Dani Garavelli: Labour’s battle for Edinburgh South

A resident in Liberton, part of the Edinburgh South constituency, makes their political affliation clear. Picture: Neil Hanna
A resident in Liberton, part of the Edinburgh South constituency, makes their political affliation clear. Picture: Neil Hanna
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In Edinburgh South all the talk of the constitution, Brexit and Corbyn means it might not be so easy for Ian Murray to hold on, writes Dani Garavelli

On an afternoon tea stand in the window of A La Carte, an upmarket caterer in Bruntsfield, Edinburgh, sits an array of macarons in blue, red, yellow and green: all the colours of the forthcoming general election. Outside, on the street, however, most hearts seem to be with Labour.

Jill Kerr, a resident in Edinburgh South, voted Yes in 2014 but says Ian Murray is a good constituency MP. Picture: Neil Hanna

Jill Kerr, a resident in Edinburgh South, voted Yes in 2014 but says Ian Murray is a good constituency MP. Picture: Neil Hanna

This is Edinburgh South, home to the party’s last remaining Scottish MP, Ian Murray and while, elsewhere, the Labour vote is collapsing, there is no shortage of support on show here.

In 2015, when the SNP tidal wave laid waste to many a socialist heartland, Murray not only held on to the constituency, but increased his majority from 316 to 2,637, helped by the outing of his closest rival, the SNP’s Neil Hay, as a Twitter troll.

This time round, he faces tougher competition in Jim Eadie, MSP for Edinburgh Southern from 2011 to 2016, and Conservative candidate Stephanie Smith, who is hoping to benefit from the Tory bounce at the council elections.

Murray is counting on three factors – his personal reputation, his Pro-Remain/Pro-Union stance and the likelihood that some Tory supporters will vote tactically for Labour – to see him returned again.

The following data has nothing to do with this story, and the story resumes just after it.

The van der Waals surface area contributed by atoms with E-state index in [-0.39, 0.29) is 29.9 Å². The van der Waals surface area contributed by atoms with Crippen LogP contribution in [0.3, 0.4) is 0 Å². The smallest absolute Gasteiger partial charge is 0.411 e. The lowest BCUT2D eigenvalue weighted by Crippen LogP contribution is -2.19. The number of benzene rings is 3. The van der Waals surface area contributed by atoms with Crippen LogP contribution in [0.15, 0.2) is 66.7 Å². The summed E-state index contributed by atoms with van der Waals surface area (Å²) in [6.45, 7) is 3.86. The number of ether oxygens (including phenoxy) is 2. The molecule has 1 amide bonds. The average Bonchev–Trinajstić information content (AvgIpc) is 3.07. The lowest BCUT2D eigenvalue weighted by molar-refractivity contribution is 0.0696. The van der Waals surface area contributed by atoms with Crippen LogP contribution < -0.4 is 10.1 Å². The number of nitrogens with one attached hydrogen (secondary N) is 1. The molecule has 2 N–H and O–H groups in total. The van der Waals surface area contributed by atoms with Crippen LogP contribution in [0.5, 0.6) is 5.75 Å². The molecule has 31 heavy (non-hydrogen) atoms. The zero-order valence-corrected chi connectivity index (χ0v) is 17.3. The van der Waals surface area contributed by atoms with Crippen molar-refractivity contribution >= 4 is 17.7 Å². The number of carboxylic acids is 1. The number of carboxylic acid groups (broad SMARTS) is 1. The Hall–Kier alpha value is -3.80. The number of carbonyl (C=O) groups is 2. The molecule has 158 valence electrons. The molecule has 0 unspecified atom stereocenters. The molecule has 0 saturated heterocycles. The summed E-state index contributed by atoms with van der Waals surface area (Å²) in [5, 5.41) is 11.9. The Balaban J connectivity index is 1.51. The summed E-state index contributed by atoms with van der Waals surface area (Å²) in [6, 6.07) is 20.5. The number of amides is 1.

Macarons of every political colour available in Edinburgh South. Picture: Neil Hanna

Macarons of every political colour available in Edinburgh South. Picture: Neil Hanna

In this affluent quarter, with its hipster cafés, sought-after schools and sizeable student population, he appears to have little to fear. The Ian Murray banner, draped from a building on Bruntsfield Place, reflects the voting intentions of many residents, even if their motivations differ.

For Henry Anderson, 22, a history and politics student at Edinburgh University, Murray’s main appeal appears to be that he has spoken out against Jeremy Corbyn, resigning as Scottish Secretary over the sacking of Hilary Benn.

“I think it’s symbolically important to keep the last Labour seat,” says Anderson, who could have registered in his home constituency of Leeds Central, but opted to do so in Edinburgh South because it is more marginal.

“However, I do not like Corbyn. If this was a presidential election between him and Theresa May, I would vote for May. I can only vote for Ian Murray because he does not back Corbyn and because I know Labour nationally won’t win.”

Like many people in the constituency, retired social worker Jill Kerr believes Murray is a good constituency MP. She mentions his campaign to prevent the closure of Morningside Post Office.

The most talked about issues, however, are constitutional. With so many constituents working in the finance industry or academia, it is hardly surprising Edinburgh South is staunchly Pro-Remain. But there also seems to be a hardening of attitudes against the SNP and a second indyref.

Retired art gallery owner Iain Barnet says he will vote for Murray not because he is dyed-in-the-wool Labour, but because he is strongly against independence.

“I think independence is at the top of the list for a lot of people in Scotland and then Brexit is second,” says Barnet. “I am against leaving the EU, but I think being a member of the EU is less important than being a part of the UK.”